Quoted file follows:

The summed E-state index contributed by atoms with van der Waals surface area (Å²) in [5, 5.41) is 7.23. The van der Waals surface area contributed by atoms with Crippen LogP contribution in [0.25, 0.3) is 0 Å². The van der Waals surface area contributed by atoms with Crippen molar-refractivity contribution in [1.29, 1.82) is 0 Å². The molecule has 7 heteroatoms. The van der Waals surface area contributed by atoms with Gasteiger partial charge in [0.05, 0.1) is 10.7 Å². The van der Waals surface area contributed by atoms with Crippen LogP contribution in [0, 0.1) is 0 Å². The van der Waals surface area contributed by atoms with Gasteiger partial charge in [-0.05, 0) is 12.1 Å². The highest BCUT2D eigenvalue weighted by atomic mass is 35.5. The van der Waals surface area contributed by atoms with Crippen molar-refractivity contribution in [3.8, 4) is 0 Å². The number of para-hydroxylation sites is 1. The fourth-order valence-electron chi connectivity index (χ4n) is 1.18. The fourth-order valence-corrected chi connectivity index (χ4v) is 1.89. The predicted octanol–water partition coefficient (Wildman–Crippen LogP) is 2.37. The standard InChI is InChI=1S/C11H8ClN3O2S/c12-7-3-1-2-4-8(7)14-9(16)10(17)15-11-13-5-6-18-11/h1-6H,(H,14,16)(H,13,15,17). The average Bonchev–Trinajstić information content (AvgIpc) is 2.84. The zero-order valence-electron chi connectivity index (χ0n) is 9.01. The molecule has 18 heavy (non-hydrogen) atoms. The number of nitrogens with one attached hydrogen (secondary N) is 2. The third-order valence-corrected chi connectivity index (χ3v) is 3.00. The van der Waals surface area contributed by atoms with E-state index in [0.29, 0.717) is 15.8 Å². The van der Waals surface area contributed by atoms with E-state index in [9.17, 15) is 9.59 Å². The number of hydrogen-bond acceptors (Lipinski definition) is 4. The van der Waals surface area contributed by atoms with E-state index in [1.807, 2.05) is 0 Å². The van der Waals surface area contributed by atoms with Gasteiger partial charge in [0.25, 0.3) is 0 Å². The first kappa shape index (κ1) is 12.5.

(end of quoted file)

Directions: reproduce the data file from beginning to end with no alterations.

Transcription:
The summed E-state index contributed by atoms with van der Waals surface area (Å²) in [5, 5.41) is 7.23. The van der Waals surface area contributed by atoms with Crippen LogP contribution in [0.25, 0.3) is 0 Å². The van der Waals surface area contributed by atoms with Crippen molar-refractivity contribution in [1.29, 1.82) is 0 Å². The molecule has 7 heteroatoms. The van der Waals surface area contributed by atoms with Gasteiger partial charge in [0.05, 0.1) is 10.7 Å². The van der Waals surface area contributed by atoms with Crippen LogP contribution in [0, 0.1) is 0 Å². The van der Waals surface area contributed by atoms with Gasteiger partial charge in [-0.05, 0) is 12.1 Å². The highest BCUT2D eigenvalue weighted by atomic mass is 35.5. The van der Waals surface area contributed by atoms with Crippen molar-refractivity contribution in [3.8, 4) is 0 Å². The number of para-hydroxylation sites is 1. The fourth-order valence-electron chi connectivity index (χ4n) is 1.18. The fourth-order valence-corrected chi connectivity index (χ4v) is 1.89. The predicted octanol–water partition coefficient (Wildman–Crippen LogP) is 2.37. The standard InChI is InChI=1S/C11H8ClN3O2S/c12-7-3-1-2-4-8(7)14-9(16)10(17)15-11-13-5-6-18-11/h1-6H,(H,14,16)(H,13,15,17). The average Bonchev–Trinajstić information content (AvgIpc) is 2.84. The zero-order valence-electron chi connectivity index (χ0n) is 9.01. The molecule has 18 heavy (non-hydrogen) atoms. The number of nitrogens with one attached hydrogen (secondary N) is 2. The third-order valence-corrected chi connectivity index (χ3v) is 3.00. The van der Waals surface area contributed by atoms with E-state index in [0.29, 0.717) is 15.8 Å². The van der Waals surface area contributed by atoms with E-state index in [9.17, 15) is 9.59 Å². The number of hydrogen-bond acceptors (Lipinski definition) is 4. The van der Waals surface area contributed by atoms with E-state index in [1.807, 2.05) is 0 Å². The van der Waals surface area contributed by atoms with Gasteiger partial charge in [0.25, 0.3) is 0 Å². The first kappa shape index (κ1) is 12.5.